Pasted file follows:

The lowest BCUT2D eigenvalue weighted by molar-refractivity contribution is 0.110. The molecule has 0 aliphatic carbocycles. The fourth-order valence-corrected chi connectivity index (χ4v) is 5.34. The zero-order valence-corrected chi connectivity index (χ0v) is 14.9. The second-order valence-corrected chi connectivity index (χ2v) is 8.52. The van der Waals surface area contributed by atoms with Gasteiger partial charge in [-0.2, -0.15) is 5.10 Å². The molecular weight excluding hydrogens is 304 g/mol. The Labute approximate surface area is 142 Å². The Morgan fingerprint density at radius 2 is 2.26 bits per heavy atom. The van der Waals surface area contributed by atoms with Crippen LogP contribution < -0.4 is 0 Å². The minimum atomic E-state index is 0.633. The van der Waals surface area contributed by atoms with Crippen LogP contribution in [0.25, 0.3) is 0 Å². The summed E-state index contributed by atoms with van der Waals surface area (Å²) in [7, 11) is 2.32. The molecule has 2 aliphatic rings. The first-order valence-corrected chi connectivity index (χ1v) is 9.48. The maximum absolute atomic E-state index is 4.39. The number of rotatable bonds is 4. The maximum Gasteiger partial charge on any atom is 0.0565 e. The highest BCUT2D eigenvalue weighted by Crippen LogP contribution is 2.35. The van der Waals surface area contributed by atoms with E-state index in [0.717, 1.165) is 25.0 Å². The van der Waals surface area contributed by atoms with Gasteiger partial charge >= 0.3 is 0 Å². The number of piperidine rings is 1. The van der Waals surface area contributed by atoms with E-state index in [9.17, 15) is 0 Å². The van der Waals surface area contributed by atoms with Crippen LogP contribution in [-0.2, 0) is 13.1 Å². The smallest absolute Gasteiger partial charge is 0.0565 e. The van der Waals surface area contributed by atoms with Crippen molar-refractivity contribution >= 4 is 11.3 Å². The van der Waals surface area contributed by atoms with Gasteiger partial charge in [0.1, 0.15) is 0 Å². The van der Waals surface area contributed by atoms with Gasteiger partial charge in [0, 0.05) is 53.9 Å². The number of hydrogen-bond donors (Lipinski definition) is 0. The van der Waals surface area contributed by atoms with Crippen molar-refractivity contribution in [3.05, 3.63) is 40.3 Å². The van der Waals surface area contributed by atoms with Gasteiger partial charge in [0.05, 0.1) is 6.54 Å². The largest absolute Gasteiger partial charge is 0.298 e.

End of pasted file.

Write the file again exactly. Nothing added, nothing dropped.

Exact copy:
The lowest BCUT2D eigenvalue weighted by molar-refractivity contribution is 0.110. The molecule has 0 aliphatic carbocycles. The fourth-order valence-corrected chi connectivity index (χ4v) is 5.34. The zero-order valence-corrected chi connectivity index (χ0v) is 14.9. The second-order valence-corrected chi connectivity index (χ2v) is 8.52. The van der Waals surface area contributed by atoms with Gasteiger partial charge in [-0.2, -0.15) is 5.10 Å². The molecular weight excluding hydrogens is 304 g/mol. The Labute approximate surface area is 142 Å². The Morgan fingerprint density at radius 2 is 2.26 bits per heavy atom. The van der Waals surface area contributed by atoms with Crippen LogP contribution < -0.4 is 0 Å². The minimum atomic E-state index is 0.633. The van der Waals surface area contributed by atoms with Crippen LogP contribution in [0.25, 0.3) is 0 Å². The summed E-state index contributed by atoms with van der Waals surface area (Å²) in [7, 11) is 2.32. The molecule has 2 aliphatic rings. The first-order valence-corrected chi connectivity index (χ1v) is 9.48. The maximum absolute atomic E-state index is 4.39. The number of rotatable bonds is 4. The maximum Gasteiger partial charge on any atom is 0.0565 e. The highest BCUT2D eigenvalue weighted by Crippen LogP contribution is 2.35. The van der Waals surface area contributed by atoms with E-state index in [0.717, 1.165) is 25.0 Å². The van der Waals surface area contributed by atoms with Gasteiger partial charge >= 0.3 is 0 Å². The number of piperidine rings is 1. The van der Waals surface area contributed by atoms with E-state index in [9.17, 15) is 0 Å². The van der Waals surface area contributed by atoms with Crippen LogP contribution in [-0.2, 0) is 13.1 Å². The smallest absolute Gasteiger partial charge is 0.0565 e. The van der Waals surface area contributed by atoms with Crippen molar-refractivity contribution >= 4 is 11.3 Å². The van der Waals surface area contributed by atoms with Gasteiger partial charge in [0.1, 0.15) is 0 Å². The van der Waals surface area contributed by atoms with Gasteiger partial charge in [0, 0.05) is 53.9 Å². The number of hydrogen-bond donors (Lipinski definition) is 0. The van der Waals surface area contributed by atoms with Crippen molar-refractivity contribution in [3.05, 3.63) is 40.3 Å². The van der Waals surface area contributed by atoms with Gasteiger partial charge in [0.05, 0.1) is 6.54 Å². The largest absolute Gasteiger partial charge is 0.298 e.